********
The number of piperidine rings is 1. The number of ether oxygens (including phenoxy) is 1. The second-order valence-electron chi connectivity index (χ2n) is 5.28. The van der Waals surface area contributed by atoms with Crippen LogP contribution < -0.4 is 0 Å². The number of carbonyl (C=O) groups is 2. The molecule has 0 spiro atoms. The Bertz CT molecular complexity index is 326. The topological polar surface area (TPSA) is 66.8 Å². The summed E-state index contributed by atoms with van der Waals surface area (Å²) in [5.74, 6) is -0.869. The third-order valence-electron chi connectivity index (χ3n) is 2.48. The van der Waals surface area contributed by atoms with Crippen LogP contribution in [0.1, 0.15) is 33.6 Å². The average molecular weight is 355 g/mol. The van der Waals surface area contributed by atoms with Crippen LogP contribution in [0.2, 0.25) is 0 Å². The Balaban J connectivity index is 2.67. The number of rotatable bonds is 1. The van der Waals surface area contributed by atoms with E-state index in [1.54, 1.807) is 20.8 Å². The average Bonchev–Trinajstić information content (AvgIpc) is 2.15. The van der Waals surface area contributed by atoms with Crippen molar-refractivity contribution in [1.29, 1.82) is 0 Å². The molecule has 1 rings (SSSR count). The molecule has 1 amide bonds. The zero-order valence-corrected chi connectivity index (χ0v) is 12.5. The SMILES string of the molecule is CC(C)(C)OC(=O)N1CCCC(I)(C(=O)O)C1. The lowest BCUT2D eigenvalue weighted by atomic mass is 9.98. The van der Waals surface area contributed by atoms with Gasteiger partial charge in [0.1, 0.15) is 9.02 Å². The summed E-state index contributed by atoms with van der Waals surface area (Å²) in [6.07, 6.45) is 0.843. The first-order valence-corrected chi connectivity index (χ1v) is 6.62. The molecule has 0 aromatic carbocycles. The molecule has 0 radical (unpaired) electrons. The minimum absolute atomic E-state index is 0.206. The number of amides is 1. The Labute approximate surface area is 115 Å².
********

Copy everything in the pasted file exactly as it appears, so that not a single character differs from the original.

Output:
The number of piperidine rings is 1. The number of ether oxygens (including phenoxy) is 1. The second-order valence-electron chi connectivity index (χ2n) is 5.28. The van der Waals surface area contributed by atoms with Crippen LogP contribution < -0.4 is 0 Å². The number of carbonyl (C=O) groups is 2. The molecule has 0 spiro atoms. The Bertz CT molecular complexity index is 326. The topological polar surface area (TPSA) is 66.8 Å². The summed E-state index contributed by atoms with van der Waals surface area (Å²) in [5.74, 6) is -0.869. The third-order valence-electron chi connectivity index (χ3n) is 2.48. The van der Waals surface area contributed by atoms with Crippen LogP contribution in [0.1, 0.15) is 33.6 Å². The average molecular weight is 355 g/mol. The van der Waals surface area contributed by atoms with Crippen LogP contribution in [0.2, 0.25) is 0 Å². The Balaban J connectivity index is 2.67. The number of rotatable bonds is 1. The van der Waals surface area contributed by atoms with E-state index in [1.54, 1.807) is 20.8 Å². The average Bonchev–Trinajstić information content (AvgIpc) is 2.15. The van der Waals surface area contributed by atoms with Crippen molar-refractivity contribution in [1.29, 1.82) is 0 Å². The molecule has 1 rings (SSSR count). The molecule has 1 amide bonds. The zero-order valence-corrected chi connectivity index (χ0v) is 12.5. The SMILES string of the molecule is CC(C)(C)OC(=O)N1CCCC(I)(C(=O)O)C1. The lowest BCUT2D eigenvalue weighted by atomic mass is 9.98. The van der Waals surface area contributed by atoms with Gasteiger partial charge in [0.1, 0.15) is 9.02 Å². The summed E-state index contributed by atoms with van der Waals surface area (Å²) in [6.07, 6.45) is 0.843. The first-order valence-corrected chi connectivity index (χ1v) is 6.62. The molecule has 0 aromatic carbocycles. The molecule has 0 radical (unpaired) electrons. The minimum absolute atomic E-state index is 0.206. The number of amides is 1. The Labute approximate surface area is 115 Å².